Makers make the world.
- Pinterest provides a platform for DIY discovery.
- Etsy allows makers to craft handmade goods from their living room and sell them to the world.
- Kickstarter promotes collaboration and allows virtually any idea to get funded, assuming people see value in it.
These platforms change the way people view their potential path to success. The marriage of imagination and technology allows people to live their creative passions AND monetize them. You don’t have to graduate from a top college to “make it.” To make ends meet, you don’t have to chain yourself to an office chair. Makers can create success in today’s global, creative-driven world.
The Maker Movement Is Powerful
AdWeek’s definition of The Maker Movement is pretty spot on.
“The maker movement, as we know, is the umbrella term for independent inventors, designers, and tinkerers. A convergence of computer hackers and traditional artisans, the niche is established enough to have its own magazine, Make, as well as hands-on Maker Faires that are catnip for DIYers who used to toil in solitude. Makers tap into an American admiration for self-reliance and combine that with open-source learning, contemporary design and powerful personal technology like 3D printers. The creations, born in cluttered local workshops and bedroom offices, stir the imaginations of consumers numbed by generic, mass-produced, made-in-China merchandise.”
The maker culture empowers people to MAKE rather than CONSUME. It taps into our creative human spirit and desire to interact with tangible things in a digital-heavy world. But just because makers like tangible products doesn’t mean they’re low-tech.
Oculus Rift founder, Palmer Luckey, developed the first Virtual Reality (VR) prototype at age 19 in his parent’s garage. He took a prototype to Kickstarter and raised $2.4 million in a matter of hours. Fast forward about 4 years and Facebook purchased his company for over $2 billion. Rather than sit back and rest on a pile of cash, he broke the mold and forged his own path as a maker… and changed the world.
Millennial Makers Impact Business
I don’t typically hop on the Millennial bandwagon. However, it’s true that younger consumers drive the trend to demand locally-sourced food, craft beers, hand-forged donuts, and organic cocktails.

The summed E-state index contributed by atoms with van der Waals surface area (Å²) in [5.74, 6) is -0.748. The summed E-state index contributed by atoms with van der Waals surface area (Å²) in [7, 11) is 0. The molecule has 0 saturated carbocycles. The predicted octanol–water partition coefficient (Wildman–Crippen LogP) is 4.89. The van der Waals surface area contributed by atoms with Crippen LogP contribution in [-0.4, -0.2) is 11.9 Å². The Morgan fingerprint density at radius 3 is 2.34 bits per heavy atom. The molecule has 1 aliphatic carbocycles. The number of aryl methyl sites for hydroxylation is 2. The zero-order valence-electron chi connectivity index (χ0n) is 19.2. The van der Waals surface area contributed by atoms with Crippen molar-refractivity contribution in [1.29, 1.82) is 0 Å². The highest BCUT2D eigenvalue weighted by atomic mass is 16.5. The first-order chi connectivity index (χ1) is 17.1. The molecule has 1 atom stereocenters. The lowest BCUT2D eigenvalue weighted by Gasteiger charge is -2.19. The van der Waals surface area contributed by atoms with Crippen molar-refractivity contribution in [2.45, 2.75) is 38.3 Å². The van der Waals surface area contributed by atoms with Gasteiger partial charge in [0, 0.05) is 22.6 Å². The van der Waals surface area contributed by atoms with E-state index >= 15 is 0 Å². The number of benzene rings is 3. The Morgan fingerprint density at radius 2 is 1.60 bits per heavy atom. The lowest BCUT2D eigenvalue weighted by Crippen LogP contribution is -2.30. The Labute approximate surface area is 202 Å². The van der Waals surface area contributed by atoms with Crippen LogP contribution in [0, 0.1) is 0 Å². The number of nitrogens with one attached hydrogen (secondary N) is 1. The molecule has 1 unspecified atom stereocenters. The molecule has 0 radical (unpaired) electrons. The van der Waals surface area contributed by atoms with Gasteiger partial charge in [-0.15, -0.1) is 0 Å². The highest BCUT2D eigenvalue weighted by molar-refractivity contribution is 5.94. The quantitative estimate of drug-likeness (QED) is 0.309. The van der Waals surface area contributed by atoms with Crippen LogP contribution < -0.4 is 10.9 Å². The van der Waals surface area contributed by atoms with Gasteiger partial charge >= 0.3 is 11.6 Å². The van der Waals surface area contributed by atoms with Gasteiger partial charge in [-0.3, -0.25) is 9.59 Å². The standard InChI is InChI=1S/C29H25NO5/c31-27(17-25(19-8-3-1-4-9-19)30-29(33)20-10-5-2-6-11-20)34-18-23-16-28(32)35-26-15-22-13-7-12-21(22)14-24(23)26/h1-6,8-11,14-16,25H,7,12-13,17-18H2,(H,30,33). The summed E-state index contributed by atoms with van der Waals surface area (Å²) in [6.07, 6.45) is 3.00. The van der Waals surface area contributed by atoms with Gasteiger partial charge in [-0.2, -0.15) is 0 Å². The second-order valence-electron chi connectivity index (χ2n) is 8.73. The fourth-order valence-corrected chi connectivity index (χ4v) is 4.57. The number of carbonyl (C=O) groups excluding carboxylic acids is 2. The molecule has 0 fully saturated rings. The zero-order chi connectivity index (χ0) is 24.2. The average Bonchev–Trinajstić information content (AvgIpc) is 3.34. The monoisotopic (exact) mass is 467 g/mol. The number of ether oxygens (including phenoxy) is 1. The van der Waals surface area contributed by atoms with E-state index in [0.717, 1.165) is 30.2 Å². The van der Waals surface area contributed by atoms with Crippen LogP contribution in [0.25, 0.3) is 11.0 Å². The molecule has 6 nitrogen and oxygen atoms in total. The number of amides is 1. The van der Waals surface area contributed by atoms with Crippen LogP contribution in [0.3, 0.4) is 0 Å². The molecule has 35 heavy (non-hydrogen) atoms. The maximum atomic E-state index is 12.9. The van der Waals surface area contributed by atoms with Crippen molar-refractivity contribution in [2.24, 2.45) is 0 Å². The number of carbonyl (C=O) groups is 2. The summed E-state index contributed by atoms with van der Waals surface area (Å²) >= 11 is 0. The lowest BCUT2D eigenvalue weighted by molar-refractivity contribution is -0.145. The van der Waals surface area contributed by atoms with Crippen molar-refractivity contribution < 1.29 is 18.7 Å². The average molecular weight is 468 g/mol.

Younger consumers believe that a product from a brand with a great story is more important than any mass-produced, cheap product. This is why many maker-type Millennial entrepreneurs start their businesses. They lead the maker movement, creating innovative brands whose products have emotional appeal. On top of that, they understand their generation’s huge purchasing power.
Big retailers, bars, and restaurants see this. Meaning and purpose behind a product or service is as important as the product itself. Millennial makers are at the core of this shift consumer behavior.
The Maker Community & Co-Manufacturing
This social influence doesn’t happen in a vacuum. It’s facilitated by the maker community. Rather than create in solitude, makers find it much more fun, inspiring, and supportive to make with others. Makers who need to scale beyond living room find places like our co-manufacturing facilities within which to flourish. Here, they learn from each other to help them manufacture products more efficiently and get them to market faster.
Helping makers find the right space and plugging them into a community fuels us. We believe there are limitless opportunities for innovation and creation in the maker community. Being able to help makers scale their spaces as they grow is a source of pride because we know we’re playing a small part in a larger movement that’s changing the world.
The Next Big Thing
Where will the next “big thing” come from? Maybe it will come out of one of our maker spaces. Regardless of the location, I’m willing to bet it will be influenced by the next generation of entrepreneurs. They understand what’s important to modern consumers. Companies like Refresh Glass, Lafayette Avenue Ceramics, or Mia Bella might just be the next hot thing. If so, it will be because they have a purpose and a story behind their great handmade products.